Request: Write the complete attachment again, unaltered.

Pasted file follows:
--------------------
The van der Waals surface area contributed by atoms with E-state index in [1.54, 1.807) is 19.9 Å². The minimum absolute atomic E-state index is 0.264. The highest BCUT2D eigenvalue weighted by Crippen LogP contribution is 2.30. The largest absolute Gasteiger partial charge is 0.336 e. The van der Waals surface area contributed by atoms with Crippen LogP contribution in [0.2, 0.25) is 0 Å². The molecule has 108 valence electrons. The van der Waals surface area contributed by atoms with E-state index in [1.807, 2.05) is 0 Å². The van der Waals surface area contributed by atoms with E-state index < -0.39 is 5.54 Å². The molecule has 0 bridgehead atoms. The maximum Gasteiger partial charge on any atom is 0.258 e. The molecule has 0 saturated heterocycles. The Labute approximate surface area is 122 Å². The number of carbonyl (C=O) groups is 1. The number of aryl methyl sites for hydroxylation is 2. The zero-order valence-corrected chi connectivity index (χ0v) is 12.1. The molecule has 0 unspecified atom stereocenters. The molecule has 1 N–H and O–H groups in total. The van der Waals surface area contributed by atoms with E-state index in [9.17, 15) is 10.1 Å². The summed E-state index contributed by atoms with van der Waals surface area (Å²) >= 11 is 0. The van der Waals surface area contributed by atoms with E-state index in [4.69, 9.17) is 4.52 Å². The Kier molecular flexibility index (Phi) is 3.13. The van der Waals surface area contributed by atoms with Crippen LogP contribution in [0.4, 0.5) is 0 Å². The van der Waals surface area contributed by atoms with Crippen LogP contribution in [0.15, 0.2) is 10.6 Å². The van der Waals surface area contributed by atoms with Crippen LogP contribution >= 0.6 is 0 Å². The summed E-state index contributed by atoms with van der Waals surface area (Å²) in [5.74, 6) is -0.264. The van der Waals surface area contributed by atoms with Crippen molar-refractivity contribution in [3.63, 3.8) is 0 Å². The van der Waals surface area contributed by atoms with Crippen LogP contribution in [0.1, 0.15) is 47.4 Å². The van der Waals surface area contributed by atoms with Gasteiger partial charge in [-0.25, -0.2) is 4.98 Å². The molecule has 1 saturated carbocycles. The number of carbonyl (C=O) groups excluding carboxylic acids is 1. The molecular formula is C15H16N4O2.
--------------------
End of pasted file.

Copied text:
The van der Waals surface area contributed by atoms with E-state index in [1.54, 1.807) is 19.9 Å². The minimum absolute atomic E-state index is 0.264. The highest BCUT2D eigenvalue weighted by Crippen LogP contribution is 2.30. The largest absolute Gasteiger partial charge is 0.336 e. The van der Waals surface area contributed by atoms with Crippen LogP contribution in [0.2, 0.25) is 0 Å². The molecule has 108 valence electrons. The van der Waals surface area contributed by atoms with E-state index in [1.807, 2.05) is 0 Å². The van der Waals surface area contributed by atoms with E-state index < -0.39 is 5.54 Å². The molecule has 0 bridgehead atoms. The maximum Gasteiger partial charge on any atom is 0.258 e. The molecule has 0 saturated heterocycles. The Labute approximate surface area is 122 Å². The number of carbonyl (C=O) groups is 1. The number of aryl methyl sites for hydroxylation is 2. The zero-order valence-corrected chi connectivity index (χ0v) is 12.1. The molecule has 0 unspecified atom stereocenters. The molecule has 1 N–H and O–H groups in total. The van der Waals surface area contributed by atoms with E-state index in [9.17, 15) is 10.1 Å². The summed E-state index contributed by atoms with van der Waals surface area (Å²) >= 11 is 0. The van der Waals surface area contributed by atoms with E-state index in [4.69, 9.17) is 4.52 Å². The Kier molecular flexibility index (Phi) is 3.13. The van der Waals surface area contributed by atoms with Crippen LogP contribution in [0.4, 0.5) is 0 Å². The van der Waals surface area contributed by atoms with Crippen LogP contribution in [0.15, 0.2) is 10.6 Å². The van der Waals surface area contributed by atoms with Crippen LogP contribution >= 0.6 is 0 Å². The summed E-state index contributed by atoms with van der Waals surface area (Å²) in [5.74, 6) is -0.264. The van der Waals surface area contributed by atoms with Crippen molar-refractivity contribution in [3.63, 3.8) is 0 Å². The van der Waals surface area contributed by atoms with Crippen LogP contribution in [0.1, 0.15) is 47.4 Å². The van der Waals surface area contributed by atoms with Gasteiger partial charge in [-0.25, -0.2) is 4.98 Å². The molecule has 1 saturated carbocycles. The number of carbonyl (C=O) groups excluding carboxylic acids is 1. The molecular formula is C15H16N4O2.